Review: Dinings SW3

Christopher Jackson finds great happiness in a mews house in Knightsbridge: the latest venture of the good people at Dinings

I freely confess that there have been times over the winter when I have found myself worrying about Jamie Oliver. This is a man to whom I have reason to be grateful: with his straightforward recipes he taught me how to cook, moving me out of the ranks of desultory sous-chef to my wife, to semi-confident creator of meatballs with crushed Jacobs’ crackers in them.

It now turns out that at the same time that he was salvaging my life, he was ruining his own. How was he doing this? By expanding too quickly. Jamie’s restaurants are now closing at a terrific rate; the company’s debts are in the region of £70 million plus. He’s knee-deep in loans which I fear, in certain dark moments that I almost imagine I share with him, he may struggle to repay.

Happily, I am now in a position to return the favour and help the great man. If he, Oliver, were to head south out of Knightsbridge tube towards Walton Street, he’d find out how expansion’s done. And he’d find it where he’d least expect to – on a mews road, which looks more suitable to hold a carriage-and-six than a Japanese fusion restaurant.

This is Dinings SW3, only the third in the Dinings franchise, which aims to ‘push the boundaries of Japanese cuisine’ with ‘a unique style of Izakaya dishes’: Izakaya being essentially a kind of Japanese pub food. That’s the concept and one mustn’t rush in fright from it.

The first Dinings opened in Harcourt Street, Marylebone. The second, eschewing what one might have expected, opened in Tel Aviv and is no doubt a point of cheer in that troubled land, where the ingredients are Mediterranean-fresh.

This third venture, not too far from Sloane Square, is as carefully considered as a grandmaster’s chess move – and somewhat distinct from Oliver’s more Napoleonic approach. It immediately works. There’s a convivial bar on the way in. I recommend the Ha-Do-Ken – a ‘raspberry-infused gin with a lemon twist’.

Soon we were escorted downstairs into a corner table: this neighboured a quadrangle which must be agreeably leafy and light-admitting in spring and summer.

What ensued was a sort of heady gastronomic ski run whose theme was sake – this would weave itself, a liquid slalom skier, in and out of the various flags of a tasting menu. Everything was chosen for us by a splendid man by the name of Maximilien, whose role in the evening was primarily to present us with very marvellous things, like some sort of Gallic fairy godmother.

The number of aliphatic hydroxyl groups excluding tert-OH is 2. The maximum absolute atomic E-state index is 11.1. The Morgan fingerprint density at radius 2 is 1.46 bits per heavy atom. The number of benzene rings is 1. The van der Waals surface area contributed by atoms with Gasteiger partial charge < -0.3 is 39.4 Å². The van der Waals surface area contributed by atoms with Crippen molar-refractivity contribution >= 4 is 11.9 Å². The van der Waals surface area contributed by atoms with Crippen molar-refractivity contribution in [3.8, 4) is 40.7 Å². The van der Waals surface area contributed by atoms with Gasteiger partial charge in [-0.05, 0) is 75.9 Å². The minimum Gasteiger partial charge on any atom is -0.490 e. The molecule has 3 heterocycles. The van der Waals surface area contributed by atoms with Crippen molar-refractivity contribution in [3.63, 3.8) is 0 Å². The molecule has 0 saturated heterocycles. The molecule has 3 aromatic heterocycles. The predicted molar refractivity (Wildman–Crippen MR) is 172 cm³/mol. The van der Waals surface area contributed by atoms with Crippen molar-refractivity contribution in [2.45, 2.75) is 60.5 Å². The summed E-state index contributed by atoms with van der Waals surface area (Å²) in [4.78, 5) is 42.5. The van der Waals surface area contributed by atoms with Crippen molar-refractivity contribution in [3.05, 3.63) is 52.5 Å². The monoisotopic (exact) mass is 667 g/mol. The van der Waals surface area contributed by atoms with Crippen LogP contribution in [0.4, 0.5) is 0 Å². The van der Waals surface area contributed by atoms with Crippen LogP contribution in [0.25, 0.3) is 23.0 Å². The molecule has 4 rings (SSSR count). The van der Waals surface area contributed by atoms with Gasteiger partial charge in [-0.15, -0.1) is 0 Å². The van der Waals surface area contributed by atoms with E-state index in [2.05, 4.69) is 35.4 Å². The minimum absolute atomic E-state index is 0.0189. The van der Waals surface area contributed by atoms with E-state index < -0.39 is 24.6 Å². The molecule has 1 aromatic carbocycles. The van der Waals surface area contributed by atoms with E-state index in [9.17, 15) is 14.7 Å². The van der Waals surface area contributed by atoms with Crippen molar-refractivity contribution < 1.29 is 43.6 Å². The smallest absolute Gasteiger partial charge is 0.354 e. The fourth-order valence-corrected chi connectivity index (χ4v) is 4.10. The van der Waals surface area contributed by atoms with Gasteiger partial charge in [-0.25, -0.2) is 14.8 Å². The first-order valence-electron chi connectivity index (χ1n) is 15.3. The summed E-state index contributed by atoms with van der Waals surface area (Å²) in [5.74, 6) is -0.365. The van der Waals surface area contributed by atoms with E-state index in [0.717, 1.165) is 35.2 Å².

Our sashimi came nestled in three crackers – cheerful folds of salmon and tuna screaming colour up out of an earthenware plate. It was the sort of food that makes one mutter in a portentous voice: ‘Now, this is good.’ But Maximilien was only just beginning.

A moment later he appeared with an oblong plate of sea bass. This was served with tosazu jelly (a sort of vinegary affair) and lightly dusted with fresh truffle. My friend announced that he would abstain from truffle, and also delivered a brief oration about the perfidy of all truffles, and the madness of eating them. I took this news with the philosophy of a man who now has a plate of truffles to himself and ate them all.

After this, as if the evening were determined to be a sort of condensed highlights package, Maximilien, spinning theatrically, descended on us with a plate of A3 Japanese Wagyu beef mini-burgers. These were eaten with great alacrity and we agreed that we would happily eat another twelve, if it were required of us.


Instead, we ate an assorted seaweed salad with kombu vinaigrette – a kelp dressing. Another supreme dish followed: this was the seared A3 Wagyu beef with sea salt and pepper, which came to us raw, next to a hot plate. We cooked it for ourselves – four seconds of sizzle and crisis was all it took to render these morsels delicious. This was followed by Dinings’ famous grilled chilli garlic black cod, and great lashings of assorted sushi – and an amazing haul of three puddings.

We made a reluctant decision to leave: at this point I was so rotund that I could have been rolled like a bowling-ball all the way down to Victoria Station. Instead we received a kindly farewell from Maximilien, and had a pleasant conversation with Sammy the reception manager. For some reason I made a note on my phone to mention her in this review – this I now do, the promises of the inebriated being sacrosanct and essential to the ongoing glory of the English.

Outside, standing in the street, an overcoated figure could be seen regarding the restaurant with great interest. I will admit that it was dark, and that I couldn’t be precisely certain of his identity. But I like to think it was one James Trevor Oliver in mild disguise, trying to learn from afar how it’s done. He’ll bounce back – and I bounced home.

Christopher Jackson is deputy editor of Spear’s